Graffiti art honours Egypt's revolution
German street artist Case is due to paint a portrait of Khaled Said in Cairo
By Anny Shaw. Web only
Published online: 27 October 2011
ALEXANDRIA. Since revolution swept through Egypt earlier this year, street art has appeared across the Arab country. As part of a graffiti project initiated by the Goethe Institute, German street art collective Ma'Claim has been invited to paint several murals in Alexandria, the hometown of Khaled Said, whose alleged murder by two policemen in the street in June 2010 contributed to sparking the revolution.
The first mural, finished on 23 October, consists of four panels depicting a sea of clenched fists punching the air, with each panel bearing a single hand offering the peace sign. “It's about the power of a movement,” said Ma'Claim member Andreas von Chrzanowski, aka Case. The German artist also intends to paint a portrait of Said in Cairo, although he said finding a suitable wall in the Egyptian capital is difficult “as there is military everywhere.”
The project reflects the growth of graffiti art in Egypt, where more and more people are taking to the streets to express themselves. “From late-February until mid-March lots of people covered most of the walls in Alexandria with different types of wall paintings,” said Daniel Stoevesandt, the director of the Goethe Institute in Alexandria. “Graffiti has been used to keep the memory alive of those who died or disappeared during the revolution and therefore the medium has become very important.” Restricted by a lack of coloured spray paints, much of the street art in Egypt is basic, consisting mainly of slogans and stencils, says Case. “There is not much colour—Egyptian street artists stick to black and white,” he said.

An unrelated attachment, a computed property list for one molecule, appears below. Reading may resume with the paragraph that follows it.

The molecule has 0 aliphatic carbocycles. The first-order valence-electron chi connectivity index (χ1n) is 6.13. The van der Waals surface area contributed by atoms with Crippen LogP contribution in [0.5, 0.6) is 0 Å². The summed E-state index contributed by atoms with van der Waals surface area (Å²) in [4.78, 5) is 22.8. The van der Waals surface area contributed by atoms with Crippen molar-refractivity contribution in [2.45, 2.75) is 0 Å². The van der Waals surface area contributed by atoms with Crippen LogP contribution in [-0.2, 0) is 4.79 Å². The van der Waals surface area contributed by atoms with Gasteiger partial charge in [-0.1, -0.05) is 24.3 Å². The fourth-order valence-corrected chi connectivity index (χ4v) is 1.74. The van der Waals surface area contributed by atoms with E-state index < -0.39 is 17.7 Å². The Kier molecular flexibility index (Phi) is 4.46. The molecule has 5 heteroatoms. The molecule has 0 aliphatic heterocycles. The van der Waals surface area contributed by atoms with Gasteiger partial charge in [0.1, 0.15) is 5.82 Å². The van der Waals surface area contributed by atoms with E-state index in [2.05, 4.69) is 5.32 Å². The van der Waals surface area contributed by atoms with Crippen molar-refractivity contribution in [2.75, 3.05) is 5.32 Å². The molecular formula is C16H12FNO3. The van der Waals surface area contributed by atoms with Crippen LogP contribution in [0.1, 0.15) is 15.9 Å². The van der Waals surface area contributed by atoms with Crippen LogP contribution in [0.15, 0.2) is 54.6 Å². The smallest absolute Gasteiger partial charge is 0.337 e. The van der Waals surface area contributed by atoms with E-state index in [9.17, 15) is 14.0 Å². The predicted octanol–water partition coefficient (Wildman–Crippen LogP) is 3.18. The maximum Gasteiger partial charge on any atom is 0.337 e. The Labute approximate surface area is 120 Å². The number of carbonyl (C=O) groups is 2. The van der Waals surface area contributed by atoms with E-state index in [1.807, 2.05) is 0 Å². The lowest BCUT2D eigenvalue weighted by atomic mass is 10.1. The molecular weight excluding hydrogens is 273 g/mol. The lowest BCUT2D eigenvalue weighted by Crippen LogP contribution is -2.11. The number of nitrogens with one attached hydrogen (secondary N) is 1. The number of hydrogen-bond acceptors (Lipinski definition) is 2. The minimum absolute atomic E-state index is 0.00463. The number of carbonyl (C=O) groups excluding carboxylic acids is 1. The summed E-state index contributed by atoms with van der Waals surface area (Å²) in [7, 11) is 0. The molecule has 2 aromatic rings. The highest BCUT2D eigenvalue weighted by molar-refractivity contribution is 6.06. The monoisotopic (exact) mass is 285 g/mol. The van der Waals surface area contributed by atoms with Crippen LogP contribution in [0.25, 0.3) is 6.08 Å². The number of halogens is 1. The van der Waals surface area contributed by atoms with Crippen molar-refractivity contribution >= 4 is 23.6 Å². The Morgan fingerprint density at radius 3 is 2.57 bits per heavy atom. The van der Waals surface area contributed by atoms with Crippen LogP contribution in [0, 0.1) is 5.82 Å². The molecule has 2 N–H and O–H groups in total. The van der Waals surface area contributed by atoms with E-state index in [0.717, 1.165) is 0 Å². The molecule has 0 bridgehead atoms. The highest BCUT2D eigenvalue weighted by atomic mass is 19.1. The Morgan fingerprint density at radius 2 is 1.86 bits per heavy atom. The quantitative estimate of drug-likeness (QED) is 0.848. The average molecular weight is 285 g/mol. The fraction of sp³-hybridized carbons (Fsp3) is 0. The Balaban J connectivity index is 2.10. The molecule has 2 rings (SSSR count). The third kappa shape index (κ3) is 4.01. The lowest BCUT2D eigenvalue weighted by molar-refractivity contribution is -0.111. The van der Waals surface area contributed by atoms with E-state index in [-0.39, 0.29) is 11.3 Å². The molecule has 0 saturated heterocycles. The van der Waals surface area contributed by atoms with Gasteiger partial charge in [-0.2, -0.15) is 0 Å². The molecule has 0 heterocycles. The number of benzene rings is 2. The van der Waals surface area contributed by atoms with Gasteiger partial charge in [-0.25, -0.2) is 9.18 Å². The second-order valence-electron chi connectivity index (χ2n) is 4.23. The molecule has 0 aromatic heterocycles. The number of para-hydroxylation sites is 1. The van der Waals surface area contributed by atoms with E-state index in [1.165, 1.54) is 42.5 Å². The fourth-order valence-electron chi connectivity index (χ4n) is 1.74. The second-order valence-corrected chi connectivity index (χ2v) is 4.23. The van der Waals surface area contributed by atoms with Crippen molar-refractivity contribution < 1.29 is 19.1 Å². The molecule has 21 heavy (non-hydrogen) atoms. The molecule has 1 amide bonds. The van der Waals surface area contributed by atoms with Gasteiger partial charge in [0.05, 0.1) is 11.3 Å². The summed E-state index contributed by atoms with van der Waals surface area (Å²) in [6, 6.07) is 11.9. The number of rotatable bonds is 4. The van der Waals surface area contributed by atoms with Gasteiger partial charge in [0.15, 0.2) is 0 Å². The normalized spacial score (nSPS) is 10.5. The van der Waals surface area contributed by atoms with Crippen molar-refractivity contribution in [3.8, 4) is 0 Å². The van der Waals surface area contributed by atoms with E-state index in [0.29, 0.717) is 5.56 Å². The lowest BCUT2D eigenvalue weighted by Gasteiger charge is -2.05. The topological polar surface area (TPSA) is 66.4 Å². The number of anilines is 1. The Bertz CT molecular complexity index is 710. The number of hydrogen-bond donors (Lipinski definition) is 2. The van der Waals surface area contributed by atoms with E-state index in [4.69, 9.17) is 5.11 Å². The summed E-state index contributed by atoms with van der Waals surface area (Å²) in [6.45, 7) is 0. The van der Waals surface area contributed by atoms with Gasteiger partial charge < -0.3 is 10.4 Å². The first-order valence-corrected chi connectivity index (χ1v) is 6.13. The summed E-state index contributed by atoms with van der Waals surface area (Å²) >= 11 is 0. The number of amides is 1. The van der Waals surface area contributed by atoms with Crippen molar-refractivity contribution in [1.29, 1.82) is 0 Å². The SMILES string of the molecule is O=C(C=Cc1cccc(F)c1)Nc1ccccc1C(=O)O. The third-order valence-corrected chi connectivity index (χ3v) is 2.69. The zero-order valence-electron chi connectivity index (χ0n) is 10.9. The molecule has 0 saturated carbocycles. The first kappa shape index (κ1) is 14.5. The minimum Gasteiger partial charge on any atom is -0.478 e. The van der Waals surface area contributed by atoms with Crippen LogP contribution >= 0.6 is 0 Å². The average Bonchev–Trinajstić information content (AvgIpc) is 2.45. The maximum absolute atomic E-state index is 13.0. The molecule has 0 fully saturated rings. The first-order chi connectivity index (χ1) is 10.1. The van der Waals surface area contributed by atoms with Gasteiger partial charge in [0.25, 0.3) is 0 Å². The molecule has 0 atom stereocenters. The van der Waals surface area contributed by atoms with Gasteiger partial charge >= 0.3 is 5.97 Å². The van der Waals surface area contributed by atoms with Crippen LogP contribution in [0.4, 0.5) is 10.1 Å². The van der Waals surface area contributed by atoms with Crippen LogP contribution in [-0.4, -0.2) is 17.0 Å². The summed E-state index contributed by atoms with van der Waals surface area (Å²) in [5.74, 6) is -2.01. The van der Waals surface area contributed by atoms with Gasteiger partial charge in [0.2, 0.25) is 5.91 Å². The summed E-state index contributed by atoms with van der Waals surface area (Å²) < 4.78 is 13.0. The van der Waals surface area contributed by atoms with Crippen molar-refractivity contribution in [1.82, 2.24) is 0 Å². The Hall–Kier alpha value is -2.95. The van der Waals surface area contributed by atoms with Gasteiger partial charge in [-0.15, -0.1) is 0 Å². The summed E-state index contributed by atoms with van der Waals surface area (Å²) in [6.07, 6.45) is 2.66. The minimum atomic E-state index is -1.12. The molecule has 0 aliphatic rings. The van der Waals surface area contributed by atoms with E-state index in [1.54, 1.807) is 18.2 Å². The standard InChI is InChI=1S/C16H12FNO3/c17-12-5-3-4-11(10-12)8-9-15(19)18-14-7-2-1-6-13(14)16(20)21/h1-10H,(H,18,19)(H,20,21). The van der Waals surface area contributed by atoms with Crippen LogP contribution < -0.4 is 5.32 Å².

At the end of September, Case painted Said's face on a section of the Berlin Wall to mark the Friedrich Ebert Foundation's awarding of its annual Human Rights Award to the Egyptian blogger. The work is due to be permanently installed in Berlin's Freedom Park. For Case, painting on the Berlin Wall had personal resonance. “I grew up in East Germany and was 11 when the wall came down,” he said. “Khaled Said stands for something similar to the fall of the Berlin Wall.”
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